These are “challenges,” but the goal of challenges should be to form habits that become a part of your lifestyle. If forming lifestyle habits is not the goal, your resolutions will fall apart.

Want to lose weight? Sign up for a race (even if you are out of shape now) then join a running group to help you train for it. Ask the people in your running group what they eat to prepare for races, and slowly start to fill your fridge with the items they recommend.

This is one example of a lifestyle change resolution.

It is something that happens over time to make your desired outcome come true. It is less about challenging yourself for the month of January and evaluating yourself (which will leave you disappointed), but rather it is about looking ahead to where you want to be and making slow and steady progress.

One more example so you know this is not just another weight loss blog.

Want to get promoted at work this year? Look to prove your value in a long-term, sustainable way.

Talk with your boss about your goals and plans, and ask what you need to do to get where you’d like to be. Let the feedback be your guide towards the promotion you’re after. This way, you’re setting a collaborative roadmap, and similar to training for a race, you have an aim for success that is macro instead of micro.

Long-term, actionable resolutions

Coming into a new year should be motivating, but what happens when that initial motivation goes away?

When you challenge yourself to set long-term goals, you give yourself the opportunity to mess up a few times and still get to where you want to be. It’s much better than the all-too-common, “I didn’t work out last week so I think my resolution is over” feeling.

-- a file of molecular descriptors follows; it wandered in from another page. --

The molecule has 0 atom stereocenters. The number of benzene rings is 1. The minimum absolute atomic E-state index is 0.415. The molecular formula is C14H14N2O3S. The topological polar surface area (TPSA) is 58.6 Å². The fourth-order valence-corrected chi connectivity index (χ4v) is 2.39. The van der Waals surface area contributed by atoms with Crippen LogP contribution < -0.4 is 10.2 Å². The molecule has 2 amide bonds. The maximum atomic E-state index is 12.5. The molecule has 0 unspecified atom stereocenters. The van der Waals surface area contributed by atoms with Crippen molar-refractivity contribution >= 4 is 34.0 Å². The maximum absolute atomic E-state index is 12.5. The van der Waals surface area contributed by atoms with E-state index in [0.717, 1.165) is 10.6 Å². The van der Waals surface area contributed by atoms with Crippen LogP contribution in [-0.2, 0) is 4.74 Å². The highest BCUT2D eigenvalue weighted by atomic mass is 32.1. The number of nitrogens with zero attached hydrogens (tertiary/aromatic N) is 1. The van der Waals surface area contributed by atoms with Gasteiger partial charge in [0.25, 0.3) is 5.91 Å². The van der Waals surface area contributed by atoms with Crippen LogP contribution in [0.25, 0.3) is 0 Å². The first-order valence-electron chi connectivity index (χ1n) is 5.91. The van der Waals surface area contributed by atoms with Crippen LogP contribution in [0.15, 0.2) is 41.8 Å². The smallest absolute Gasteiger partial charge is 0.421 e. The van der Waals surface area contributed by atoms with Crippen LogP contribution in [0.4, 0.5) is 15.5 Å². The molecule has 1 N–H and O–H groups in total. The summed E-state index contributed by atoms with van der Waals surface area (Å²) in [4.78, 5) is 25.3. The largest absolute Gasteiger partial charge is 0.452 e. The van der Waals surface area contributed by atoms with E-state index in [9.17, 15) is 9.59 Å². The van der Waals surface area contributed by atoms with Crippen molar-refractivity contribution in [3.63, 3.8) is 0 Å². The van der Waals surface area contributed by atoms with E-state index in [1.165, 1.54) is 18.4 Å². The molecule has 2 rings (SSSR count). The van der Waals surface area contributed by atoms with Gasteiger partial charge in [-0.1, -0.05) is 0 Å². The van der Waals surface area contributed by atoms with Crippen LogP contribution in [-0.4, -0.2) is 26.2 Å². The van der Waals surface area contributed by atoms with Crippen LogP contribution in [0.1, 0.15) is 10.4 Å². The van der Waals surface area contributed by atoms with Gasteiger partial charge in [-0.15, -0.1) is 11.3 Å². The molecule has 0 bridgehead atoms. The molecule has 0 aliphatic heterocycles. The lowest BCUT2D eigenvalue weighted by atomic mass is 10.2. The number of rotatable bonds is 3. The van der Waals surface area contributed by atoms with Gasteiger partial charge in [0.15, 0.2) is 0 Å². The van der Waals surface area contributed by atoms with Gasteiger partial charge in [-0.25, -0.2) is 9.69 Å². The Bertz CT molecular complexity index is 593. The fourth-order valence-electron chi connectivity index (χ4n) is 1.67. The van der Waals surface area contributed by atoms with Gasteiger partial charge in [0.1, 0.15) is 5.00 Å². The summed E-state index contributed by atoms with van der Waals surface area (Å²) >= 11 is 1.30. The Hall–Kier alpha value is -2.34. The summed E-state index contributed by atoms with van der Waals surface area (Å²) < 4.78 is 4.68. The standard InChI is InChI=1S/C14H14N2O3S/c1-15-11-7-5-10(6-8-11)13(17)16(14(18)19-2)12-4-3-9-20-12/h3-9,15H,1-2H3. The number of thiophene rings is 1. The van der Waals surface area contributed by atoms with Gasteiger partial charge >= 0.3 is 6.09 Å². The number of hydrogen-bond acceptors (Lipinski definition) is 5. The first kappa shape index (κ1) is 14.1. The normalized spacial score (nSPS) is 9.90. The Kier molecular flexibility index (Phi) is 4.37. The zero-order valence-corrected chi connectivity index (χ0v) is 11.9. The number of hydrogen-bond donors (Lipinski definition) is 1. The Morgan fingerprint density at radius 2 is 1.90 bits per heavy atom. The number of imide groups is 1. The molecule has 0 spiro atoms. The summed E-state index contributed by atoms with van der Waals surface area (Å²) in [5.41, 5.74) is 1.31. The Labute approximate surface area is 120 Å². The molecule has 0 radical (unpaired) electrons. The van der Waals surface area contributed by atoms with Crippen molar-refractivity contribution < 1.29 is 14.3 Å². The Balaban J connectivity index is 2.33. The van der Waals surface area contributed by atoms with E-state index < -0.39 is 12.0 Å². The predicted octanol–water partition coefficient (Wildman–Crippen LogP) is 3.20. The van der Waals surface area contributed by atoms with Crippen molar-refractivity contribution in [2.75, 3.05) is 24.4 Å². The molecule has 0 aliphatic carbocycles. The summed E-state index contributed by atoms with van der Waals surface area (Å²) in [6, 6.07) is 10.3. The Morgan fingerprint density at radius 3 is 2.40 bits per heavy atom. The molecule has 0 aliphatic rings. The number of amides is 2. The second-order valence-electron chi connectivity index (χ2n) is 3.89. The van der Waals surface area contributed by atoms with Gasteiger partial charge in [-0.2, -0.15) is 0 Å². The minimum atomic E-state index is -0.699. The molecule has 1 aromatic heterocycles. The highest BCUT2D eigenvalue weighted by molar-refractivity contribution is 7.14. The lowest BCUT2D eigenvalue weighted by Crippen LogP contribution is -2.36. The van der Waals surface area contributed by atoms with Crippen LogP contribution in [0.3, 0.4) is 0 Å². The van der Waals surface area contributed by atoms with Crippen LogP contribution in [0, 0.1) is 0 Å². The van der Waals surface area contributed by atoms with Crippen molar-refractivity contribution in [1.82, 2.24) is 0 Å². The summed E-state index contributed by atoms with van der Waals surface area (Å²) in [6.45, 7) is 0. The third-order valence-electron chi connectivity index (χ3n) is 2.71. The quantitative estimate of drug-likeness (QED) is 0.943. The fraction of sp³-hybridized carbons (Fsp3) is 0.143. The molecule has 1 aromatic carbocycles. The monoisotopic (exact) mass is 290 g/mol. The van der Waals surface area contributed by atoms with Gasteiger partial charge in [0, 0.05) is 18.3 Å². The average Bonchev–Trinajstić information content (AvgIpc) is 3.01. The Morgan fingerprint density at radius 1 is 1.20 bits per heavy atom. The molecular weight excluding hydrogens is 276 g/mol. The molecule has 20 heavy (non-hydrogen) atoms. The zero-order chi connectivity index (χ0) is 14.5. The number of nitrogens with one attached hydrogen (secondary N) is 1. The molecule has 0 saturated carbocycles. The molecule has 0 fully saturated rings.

Let’s say you’d like to set a financial goal for yourself.

Some people say, “I want to go out to eat twice a week or less to save money.” This is a terrible resolution. As soon as you eat out three times in a week, you lose and there is no going back.

A better resolution would be, “I’d like to have x amount of money in my bank account by the end of the year.” This is a long-term goal that allows you to set actionable timelines along the way.

If you know how much you want to have at the end of the year, you can then plan what you’ll have to make/spend each month leading up to that moment.

This means that you’re allowed to go on a shopping spree every now and then; your resolution won’t be broken by one splurge. It is a long-term goal that you are taking action toward every day, week, and month.

Here is how a better resolution could look:


Have x amount of money in my bank account by the end of the year

High level action Items:

Make a monthly budget based on my income and evaluate how I did each month

Tactical action items:

Eat at restaurants twice a week or less

Spend only x amount of money per month on items that aren’t “necessities.” Examples being: new clothes/shoes or daily soda/coffee (even if this is a “necessity” for you, could you do a medium instead of a large at Starbucks? Could you do a coffee instead of a latte?)

This is just one example of how determining a large, overarching goal and creating an action plan to get there is important. Decide where you want to be, then just like Google Maps, determine the best route and take it.

It is not easy to make New Year’s resolutions that will actually work. It’s hard. This is why no one does it.

But if you actually want to accomplish your goals this year, here’s how to do it in two sentences: